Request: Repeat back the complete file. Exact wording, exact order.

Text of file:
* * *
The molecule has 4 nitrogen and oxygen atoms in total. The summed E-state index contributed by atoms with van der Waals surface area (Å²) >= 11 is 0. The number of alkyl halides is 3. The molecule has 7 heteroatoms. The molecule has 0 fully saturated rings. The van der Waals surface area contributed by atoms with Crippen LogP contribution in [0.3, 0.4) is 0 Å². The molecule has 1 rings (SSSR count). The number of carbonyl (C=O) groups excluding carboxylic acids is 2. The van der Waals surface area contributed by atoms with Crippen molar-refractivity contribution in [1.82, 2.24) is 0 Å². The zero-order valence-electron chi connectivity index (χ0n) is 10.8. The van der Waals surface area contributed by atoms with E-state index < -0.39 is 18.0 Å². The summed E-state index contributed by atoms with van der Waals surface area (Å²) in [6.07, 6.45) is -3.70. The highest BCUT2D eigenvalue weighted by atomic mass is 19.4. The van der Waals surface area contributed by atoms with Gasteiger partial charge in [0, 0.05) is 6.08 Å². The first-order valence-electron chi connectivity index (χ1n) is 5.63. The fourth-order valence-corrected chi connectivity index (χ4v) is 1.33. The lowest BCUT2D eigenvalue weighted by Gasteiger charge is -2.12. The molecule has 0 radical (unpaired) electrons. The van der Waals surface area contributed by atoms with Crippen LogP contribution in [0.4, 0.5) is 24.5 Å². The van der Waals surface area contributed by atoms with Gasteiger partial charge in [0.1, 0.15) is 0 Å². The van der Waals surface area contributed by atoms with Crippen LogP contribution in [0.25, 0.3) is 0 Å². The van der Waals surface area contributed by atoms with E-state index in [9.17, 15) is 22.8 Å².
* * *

The molecule has 4 nitrogen and oxygen atoms in total. The summed E-state index contributed by atoms with van der Waals surface area (Å²) >= 11 is 0. The number of alkyl halides is 3. The molecule has 7 heteroatoms. The molecule has 0 fully saturated rings. The van der Waals surface area contributed by atoms with Crippen LogP contribution in [0.3, 0.4) is 0 Å². The molecule has 1 rings (SSSR count). The number of carbonyl (C=O) groups excluding carboxylic acids is 2. The van der Waals surface area contributed by atoms with Crippen molar-refractivity contribution in [1.82, 2.24) is 0 Å². The zero-order valence-electron chi connectivity index (χ0n) is 10.8. The van der Waals surface area contributed by atoms with E-state index < -0.39 is 18.0 Å². The summed E-state index contributed by atoms with van der Waals surface area (Å²) in [6.07, 6.45) is -3.70. The highest BCUT2D eigenvalue weighted by atomic mass is 19.4. The van der Waals surface area contributed by atoms with Gasteiger partial charge in [0, 0.05) is 6.08 Å². The first-order valence-electron chi connectivity index (χ1n) is 5.63. The fourth-order valence-corrected chi connectivity index (χ4v) is 1.33. The lowest BCUT2D eigenvalue weighted by Gasteiger charge is -2.12. The molecule has 0 radical (unpaired) electrons. The van der Waals surface area contributed by atoms with Crippen LogP contribution in [0.4, 0.5) is 24.5 Å². The van der Waals surface area contributed by atoms with Gasteiger partial charge in [0.1, 0.15) is 0 Å². The van der Waals surface area contributed by atoms with Crippen LogP contribution in [0.25, 0.3) is 0 Å². The van der Waals surface area contributed by atoms with E-state index in [9.17, 15) is 22.8 Å².